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Many human beings think of one of a number of stereotypes when they envision a highly intelligent individual. Yet, in reality, geniuses come in a wide array of different forms, and there are countless different things that human beings can be “intelligent” at doing. By the same token, many people simply assume that they won’t be able to figure something out or to learn something just because they aren’t “geniuses,” or just because they don’t consider themselves to be intelligent regarding a specific topic, subject, or area of expertise. However, psychologist, Howard Gardner argues that all humans have multiple kinds of intelligence—checkout the infographic below for the specifics.
Source: Frames of Mind: The Theory of Multiple Intelligences by Howard Gardner.
Science pertaining to 9 types of human intelligence.
Gardiner’s book Frames of Mind: The Theory of Multiple Intelligences is an essential tool that can be utilized for determining personal strengths and weaknesses. According to Gardiner, the abilities that make human beings intelligent can be straightforwardly categorized: musical-rhythmic, visual-spatial, verbal-linguistic, logical-mathematical, bodily-kinesthetic, interpersonal, intrapersonal, naturalistic and existential.
Intelligence empowers people.
We really can get to know ourselves significantly better by studying Gardner’s works, and by contemplating them in conjunction with ourselves and our lives. By understanding our strengths, we will not be limited by stereotypes or recognition, and by comprehending our weaknesses, we will be capable of focusing on them in order to improve ourselves in the most positive and productive ways possible.
More specifically, all of us are capable of taking the test which involves the 9 types of intelligence, and all of us are capable of determining which specific kind of intelligence we already excel at. Keep in mind that this is one instance when honesty really is the best policy—don’t sell yourself and your potential intelligence short by answering hesitantly.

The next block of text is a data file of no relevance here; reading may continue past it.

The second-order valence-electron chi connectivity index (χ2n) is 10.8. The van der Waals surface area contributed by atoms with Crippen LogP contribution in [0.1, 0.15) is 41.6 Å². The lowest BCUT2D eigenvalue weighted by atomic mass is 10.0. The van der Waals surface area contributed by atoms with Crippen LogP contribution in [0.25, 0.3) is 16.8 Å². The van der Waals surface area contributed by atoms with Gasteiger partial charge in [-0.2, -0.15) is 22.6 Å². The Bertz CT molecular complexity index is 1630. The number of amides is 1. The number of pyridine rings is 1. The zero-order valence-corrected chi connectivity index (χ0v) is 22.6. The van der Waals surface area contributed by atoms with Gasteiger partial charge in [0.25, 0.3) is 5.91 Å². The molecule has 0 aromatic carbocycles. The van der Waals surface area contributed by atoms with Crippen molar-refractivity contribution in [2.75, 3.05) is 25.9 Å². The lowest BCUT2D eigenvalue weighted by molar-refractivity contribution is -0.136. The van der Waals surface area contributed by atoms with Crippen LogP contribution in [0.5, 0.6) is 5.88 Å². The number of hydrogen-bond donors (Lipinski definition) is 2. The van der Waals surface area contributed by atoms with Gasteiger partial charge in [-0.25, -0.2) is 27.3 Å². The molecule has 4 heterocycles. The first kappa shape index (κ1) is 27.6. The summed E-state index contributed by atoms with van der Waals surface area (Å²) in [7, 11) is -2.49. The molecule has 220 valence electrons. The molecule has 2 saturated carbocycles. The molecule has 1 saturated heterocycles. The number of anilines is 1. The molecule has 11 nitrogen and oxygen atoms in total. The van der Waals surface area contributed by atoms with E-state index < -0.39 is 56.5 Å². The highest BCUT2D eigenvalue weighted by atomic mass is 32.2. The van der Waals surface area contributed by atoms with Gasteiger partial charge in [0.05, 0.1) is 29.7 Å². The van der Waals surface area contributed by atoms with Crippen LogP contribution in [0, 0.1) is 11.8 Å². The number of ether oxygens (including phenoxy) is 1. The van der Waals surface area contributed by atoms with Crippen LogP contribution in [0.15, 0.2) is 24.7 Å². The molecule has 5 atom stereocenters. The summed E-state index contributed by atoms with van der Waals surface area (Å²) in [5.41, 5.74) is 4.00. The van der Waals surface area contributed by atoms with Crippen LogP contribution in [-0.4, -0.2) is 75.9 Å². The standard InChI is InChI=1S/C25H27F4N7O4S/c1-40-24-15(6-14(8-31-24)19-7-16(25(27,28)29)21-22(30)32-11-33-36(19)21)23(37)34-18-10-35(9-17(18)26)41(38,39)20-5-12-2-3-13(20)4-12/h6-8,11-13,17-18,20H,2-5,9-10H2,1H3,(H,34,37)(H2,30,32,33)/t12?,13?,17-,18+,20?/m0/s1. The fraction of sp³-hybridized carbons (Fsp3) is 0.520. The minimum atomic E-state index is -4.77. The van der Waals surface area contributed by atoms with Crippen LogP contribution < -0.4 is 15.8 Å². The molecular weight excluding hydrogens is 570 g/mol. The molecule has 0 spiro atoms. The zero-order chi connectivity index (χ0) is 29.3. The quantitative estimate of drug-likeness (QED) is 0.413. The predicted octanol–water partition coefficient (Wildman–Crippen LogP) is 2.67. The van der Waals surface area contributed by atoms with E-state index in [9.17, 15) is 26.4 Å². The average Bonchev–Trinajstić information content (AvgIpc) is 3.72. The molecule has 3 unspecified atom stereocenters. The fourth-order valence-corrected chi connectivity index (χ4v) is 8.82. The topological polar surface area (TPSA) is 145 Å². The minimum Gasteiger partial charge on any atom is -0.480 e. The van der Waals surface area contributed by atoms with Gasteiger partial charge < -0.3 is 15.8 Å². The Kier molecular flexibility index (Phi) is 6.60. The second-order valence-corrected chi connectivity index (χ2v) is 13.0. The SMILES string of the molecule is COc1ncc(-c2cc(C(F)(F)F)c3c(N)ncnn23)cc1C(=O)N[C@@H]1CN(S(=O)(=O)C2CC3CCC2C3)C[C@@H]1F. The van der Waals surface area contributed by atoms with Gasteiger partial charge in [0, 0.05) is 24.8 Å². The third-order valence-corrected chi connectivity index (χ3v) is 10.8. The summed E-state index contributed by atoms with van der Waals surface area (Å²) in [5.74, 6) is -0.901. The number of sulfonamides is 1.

Every intelligent person is distinct.
For instance, if you take the test and the results indicate that you are linguistically intelligent, you should strongly contemplate what a career in writing would entail, and what it would be like to experience such a career. Even if you don’t end up getting a job in the specific area that your results suggest, just thinking about why you could be well-suited to such a profession could easily provide ideas for similar careers which might be tailored even better to you as an incredibly unique (and intelligent) individual.
Additionally, it’s just as important to contemplate what the results indicate you need to learn more about. For example, even though you may be an adept writer, perhaps you could obtain and apply much more knowledge pertaining to logic and reasoning, interpersonal skills, visual ability, or hand-eye visualization and coordination. Every human being would probably benefit from taking the test—as long as they can muster the courage and adequately prepare for the (potentially surprising) results!